Milwaukee Public Schools Suck (For the 83rd Time)

Only in Milwaukee Public Schools (MPS) is uncertainty about the future a massive problem that no one can do anything about. (Doesn’t every business face uncertainty about the future? Aren’t they unsure of how many customers they will have? Doesn’t the changing world mean that what they’re selling may have to change?)

Only in MPS does declining enrollment not save the school any money. That’s right folks. The number of students in Milwaukee Public Schools has been declining for years. More than ten years ago, the student population in MPS hovered near 100,000. But everyone still talks about it like it is yesterday. The district has had more than 10 years to adjust spending according to enrollment. So what’s the big deal?

Now we’re lamenting the fact that student enrollment is nearing only 70,000. And there is apparently nothing the administration can do to cut costs. Why? Rob Henken, the genius who led the research project that concluded MPS is changing (oh noes!), says MPS can’t cut personnel costs when a class goes from 22 students to 18 students.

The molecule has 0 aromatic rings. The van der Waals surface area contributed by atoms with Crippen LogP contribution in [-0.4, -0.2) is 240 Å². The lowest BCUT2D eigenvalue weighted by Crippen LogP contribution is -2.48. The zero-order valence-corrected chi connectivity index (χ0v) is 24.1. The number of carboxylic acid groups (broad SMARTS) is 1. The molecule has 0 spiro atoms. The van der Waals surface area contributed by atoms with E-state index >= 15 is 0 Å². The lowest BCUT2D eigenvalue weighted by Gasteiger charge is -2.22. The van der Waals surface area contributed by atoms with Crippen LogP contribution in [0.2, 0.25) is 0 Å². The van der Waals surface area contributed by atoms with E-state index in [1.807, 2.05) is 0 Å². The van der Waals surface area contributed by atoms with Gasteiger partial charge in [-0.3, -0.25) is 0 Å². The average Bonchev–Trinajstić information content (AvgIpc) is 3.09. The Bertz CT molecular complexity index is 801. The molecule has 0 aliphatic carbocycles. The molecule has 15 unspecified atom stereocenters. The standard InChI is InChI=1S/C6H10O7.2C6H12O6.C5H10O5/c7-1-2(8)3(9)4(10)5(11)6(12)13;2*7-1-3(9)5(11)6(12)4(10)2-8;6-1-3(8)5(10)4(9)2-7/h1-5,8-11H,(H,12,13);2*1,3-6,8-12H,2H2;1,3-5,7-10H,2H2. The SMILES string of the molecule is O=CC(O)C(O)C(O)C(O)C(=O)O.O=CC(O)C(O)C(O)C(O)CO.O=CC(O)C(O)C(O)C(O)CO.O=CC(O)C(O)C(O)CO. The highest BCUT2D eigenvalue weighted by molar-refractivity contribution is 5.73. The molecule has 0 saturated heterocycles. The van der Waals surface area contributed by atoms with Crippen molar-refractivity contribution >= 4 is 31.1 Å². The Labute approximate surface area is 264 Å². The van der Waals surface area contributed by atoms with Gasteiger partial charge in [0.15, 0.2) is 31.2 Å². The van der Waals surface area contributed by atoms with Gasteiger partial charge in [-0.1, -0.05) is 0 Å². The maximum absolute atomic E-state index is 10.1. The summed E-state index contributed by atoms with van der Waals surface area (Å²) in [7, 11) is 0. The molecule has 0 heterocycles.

He apparently didn’t get the memo that when a district loses 30,000 students, they CAN cut 1,300 classrooms. That saves more than $130 million per year in teacher costs, not to mention the costs of operating buildings, providing supplies, buying books, having administrative staff, and the like. I just found your budget savings, MPS!!!!

And of course, there is also the fact that enrollment is unpredictable. MPS suffers a hardship because they don’t know how many students they will have in the future. MPS seems to forget that every single business does not know how many customers they will have in the future. But somehow businesses manage to create budgets every year that live within their means. MPS? Not so much.

And only in the world of MPS can you have 62% of 8th graders able to read and 40% of 8th graders able to do math, but have the superintendent say: “At the end of the day I think I have the best product in town. All I need is a level playing field.”

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